Neuropathy | Last Active: Feb 18 4:20pm | Replies (208)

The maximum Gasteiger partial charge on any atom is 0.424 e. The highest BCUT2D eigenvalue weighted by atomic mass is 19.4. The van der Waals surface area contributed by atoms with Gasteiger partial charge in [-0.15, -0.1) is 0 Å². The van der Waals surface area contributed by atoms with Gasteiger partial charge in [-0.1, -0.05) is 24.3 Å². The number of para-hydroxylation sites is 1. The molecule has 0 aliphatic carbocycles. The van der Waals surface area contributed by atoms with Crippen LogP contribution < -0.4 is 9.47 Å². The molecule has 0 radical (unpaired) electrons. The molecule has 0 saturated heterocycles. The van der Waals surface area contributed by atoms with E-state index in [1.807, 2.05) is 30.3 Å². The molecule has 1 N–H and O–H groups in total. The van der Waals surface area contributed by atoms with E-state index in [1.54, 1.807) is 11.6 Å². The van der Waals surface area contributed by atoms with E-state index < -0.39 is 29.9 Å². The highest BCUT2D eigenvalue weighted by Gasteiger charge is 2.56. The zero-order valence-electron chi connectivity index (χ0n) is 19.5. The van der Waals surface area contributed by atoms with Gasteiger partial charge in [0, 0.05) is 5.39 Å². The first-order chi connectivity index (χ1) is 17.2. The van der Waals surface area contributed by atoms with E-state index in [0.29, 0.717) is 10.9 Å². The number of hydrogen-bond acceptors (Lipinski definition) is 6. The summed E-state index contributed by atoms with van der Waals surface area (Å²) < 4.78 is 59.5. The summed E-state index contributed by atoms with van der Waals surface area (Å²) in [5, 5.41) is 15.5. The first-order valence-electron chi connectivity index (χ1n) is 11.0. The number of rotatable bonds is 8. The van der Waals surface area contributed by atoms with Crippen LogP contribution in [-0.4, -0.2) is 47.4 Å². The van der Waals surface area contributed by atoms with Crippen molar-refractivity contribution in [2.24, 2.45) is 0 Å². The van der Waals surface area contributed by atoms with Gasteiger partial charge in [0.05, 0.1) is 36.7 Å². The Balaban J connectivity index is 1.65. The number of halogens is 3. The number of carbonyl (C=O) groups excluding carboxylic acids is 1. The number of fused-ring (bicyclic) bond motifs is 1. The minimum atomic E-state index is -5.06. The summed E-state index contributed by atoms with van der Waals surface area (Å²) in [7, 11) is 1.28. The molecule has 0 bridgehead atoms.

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I ended up getting a Nalu PNS device, which has been available in the US since June. Doctors rave about its advanced technology and say it’s much better than Stimwave. My implant was done on Feb 7 and the device was activated two weeks later. Unfortunately, some major mistakes were made. The system uses a tiny implanted receiver that’s placed just under the skin and takes “orders” from a therapy disk on the outside of the body. The doctor placed my implant in a spot where it can’t communicate well with the therapy disk. Now I need a second procedure — a much simpler one — to move the implant two or three inches away from where it is now. At the same time the doctor made this mistake, the clinician from the company made errors in programming the two therapy disks, and they malfunctioned from the start. A diagnostics program proved that I was describing the malfunctions accurately — in fact, it was much worse than I said. Now the disks and the remote control are in the hands of an engineer and I’m waiting for a date for my corrective procedure. All this took place over the past week, and I am absolutely worn out from stress and frustration. But I know from the brief periods it actually worked that it does WORK. It blotted out the awful nerve pain I’ve suffered since my widespread pelvic/sacrum fractures five years ago. I think I would have been happy with Stimwave, because the trial was perfect. I expect to be happy with the Nalu device once it’s working properly. The mistakes were made by people and do not reflect on the device itself. There are things about it I don’t like, but that’s true of Stimwave too. The biggest problem with Stimwave is finding a way to attach the rather large external battery pad to the body. For me, it would have to be in the middle of my back, and there’s no way I can attach it or remove it myself. During the trial, my husband had to handle it. Although I dislike the Nalu therapy disks, the advantage is that they can be placed anywhere — as long as the doctor puts the little internal receiver in the correct place! So to manage pain in the rear and bottom of my pelvis, I can wear a disk on my side, where I can see it and put it on and take it off myself. I am beyond frustrated by the people errors but very hopeful about getting substantial relief once the mistakes are corrected.